Another PlayStation Game Quietly Comes To The PC

Another PlayStation Game Quietly Comes To The PC

While a big deal has been made about some former PlayStation exclusives coming to the PC — like Horizon and God of War — no deal was made last week whatsoever about a game with a much lower profile, but which I love regardless.

That game is Hohokum, which was first released on the PlayStation 4 (and PS3, and Vita) in 2014, and which remains one of most chill video game experiences available. A collaborative work between artist Richard Hogg, developers Honeyslug and the record label Ghostly, Hohokum is a beautiful 2D adventure where you play as a worm…kite…thing that just floats around its various levels, poking around a colourful landscape just to see what happens.

It’s magic. I love this game so much that amidst all the hardware drama and blockbuster releases making up our roundup of the last console generation I wrote a whole thing just about this little game, which I described as being — in terms of meeting its ambitions — perfect.

You move a big snake thing around a floating landscape, and sometimes you run into things, and sometimes you fly through things. You’re never fighting, talking, nor really doing much of anything.

Yet for Hohokum these aren’t limitations. They’re a canvas.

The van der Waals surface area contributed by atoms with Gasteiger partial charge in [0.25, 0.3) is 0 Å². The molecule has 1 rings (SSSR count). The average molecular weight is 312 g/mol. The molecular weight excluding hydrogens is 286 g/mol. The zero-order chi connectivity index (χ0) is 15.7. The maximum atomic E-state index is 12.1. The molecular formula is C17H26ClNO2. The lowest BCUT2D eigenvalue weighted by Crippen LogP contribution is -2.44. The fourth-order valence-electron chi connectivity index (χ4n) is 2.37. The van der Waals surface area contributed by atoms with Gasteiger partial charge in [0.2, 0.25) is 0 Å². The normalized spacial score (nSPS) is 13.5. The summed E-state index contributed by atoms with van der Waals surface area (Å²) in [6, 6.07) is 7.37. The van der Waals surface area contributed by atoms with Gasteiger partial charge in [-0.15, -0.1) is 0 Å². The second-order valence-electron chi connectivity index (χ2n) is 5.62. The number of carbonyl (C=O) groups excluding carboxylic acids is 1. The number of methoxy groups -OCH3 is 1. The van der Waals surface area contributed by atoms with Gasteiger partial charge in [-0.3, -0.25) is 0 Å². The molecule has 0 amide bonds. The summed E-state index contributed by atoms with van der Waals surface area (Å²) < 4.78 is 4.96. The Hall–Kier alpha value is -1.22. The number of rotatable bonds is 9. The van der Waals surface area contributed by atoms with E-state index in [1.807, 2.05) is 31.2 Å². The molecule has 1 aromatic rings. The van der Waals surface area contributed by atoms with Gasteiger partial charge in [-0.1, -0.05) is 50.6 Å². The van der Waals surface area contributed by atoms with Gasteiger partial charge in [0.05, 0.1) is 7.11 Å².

It’s a game that understands the links between interaction, visuals and soundtrack to a terrifyingly perfect degree. Each is inspired by and reliant on the other two, to the point where once it gets going Hohokum is almost synaesthesic.

One thing Hohokum is now proving to also be is timeless. Eight years on from its original release its art style hasn’t aged a day, and technically looks as though it could have been released yesterday. The heavyweight soundtrack accompanying it also sounds as good in 2022 as it did in 2014, no doubt helped by the fact that many of the artists involved — like Tycho — are still killing it today.

So if you haven’t owned a PlayStation in a while and never got to check this out, I cannot recommend it highly enough. Annapurna has published this PC version (which, admittedly, is probably why less of a fuss was made than if Sony had released it), and it’s out on Steam now.

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